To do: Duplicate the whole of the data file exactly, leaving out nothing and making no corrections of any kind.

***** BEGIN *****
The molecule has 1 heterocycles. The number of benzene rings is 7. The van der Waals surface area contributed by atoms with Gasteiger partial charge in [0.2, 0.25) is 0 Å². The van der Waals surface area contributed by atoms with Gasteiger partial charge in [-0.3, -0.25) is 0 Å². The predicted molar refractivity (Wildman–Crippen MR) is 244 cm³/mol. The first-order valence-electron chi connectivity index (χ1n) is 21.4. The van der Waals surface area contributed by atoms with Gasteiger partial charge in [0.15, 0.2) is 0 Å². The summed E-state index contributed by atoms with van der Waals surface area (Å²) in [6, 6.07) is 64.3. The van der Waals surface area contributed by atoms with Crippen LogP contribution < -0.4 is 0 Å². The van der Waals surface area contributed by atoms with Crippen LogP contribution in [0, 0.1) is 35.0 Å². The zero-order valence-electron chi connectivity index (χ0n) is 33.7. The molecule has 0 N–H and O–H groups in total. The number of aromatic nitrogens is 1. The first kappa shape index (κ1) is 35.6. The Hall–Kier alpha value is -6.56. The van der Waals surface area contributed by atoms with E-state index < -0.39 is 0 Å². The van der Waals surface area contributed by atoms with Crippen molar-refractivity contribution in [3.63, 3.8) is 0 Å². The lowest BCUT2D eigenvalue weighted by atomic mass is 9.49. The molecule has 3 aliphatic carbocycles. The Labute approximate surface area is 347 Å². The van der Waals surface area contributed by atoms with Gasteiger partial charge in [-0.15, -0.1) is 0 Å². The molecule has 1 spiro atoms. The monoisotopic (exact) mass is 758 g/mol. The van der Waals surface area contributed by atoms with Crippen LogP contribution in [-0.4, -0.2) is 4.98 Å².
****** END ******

The molecule has 1 heterocycles. The number of benzene rings is 7. The van der Waals surface area contributed by atoms with Gasteiger partial charge in [0.2, 0.25) is 0 Å². The van der Waals surface area contributed by atoms with Gasteiger partial charge in [-0.3, -0.25) is 0 Å². The predicted molar refractivity (Wildman–Crippen MR) is 244 cm³/mol. The first-order valence-electron chi connectivity index (χ1n) is 21.4. The van der Waals surface area contributed by atoms with Gasteiger partial charge in [0.15, 0.2) is 0 Å². The summed E-state index contributed by atoms with van der Waals surface area (Å²) in [6, 6.07) is 64.3. The van der Waals surface area contributed by atoms with Crippen LogP contribution < -0.4 is 0 Å². The van der Waals surface area contributed by atoms with Crippen LogP contribution in [0, 0.1) is 35.0 Å². The zero-order valence-electron chi connectivity index (χ0n) is 33.7. The molecule has 0 N–H and O–H groups in total. The number of aromatic nitrogens is 1. The first kappa shape index (κ1) is 35.6. The Hall–Kier alpha value is -6.56. The van der Waals surface area contributed by atoms with E-state index < -0.39 is 0 Å². The van der Waals surface area contributed by atoms with Crippen molar-refractivity contribution in [3.63, 3.8) is 0 Å². The lowest BCUT2D eigenvalue weighted by atomic mass is 9.49. The molecule has 3 aliphatic carbocycles. The Labute approximate surface area is 347 Å². The van der Waals surface area contributed by atoms with Gasteiger partial charge in [-0.15, -0.1) is 0 Å². The molecule has 1 spiro atoms. The monoisotopic (exact) mass is 758 g/mol. The van der Waals surface area contributed by atoms with Crippen LogP contribution in [-0.4, -0.2) is 4.98 Å².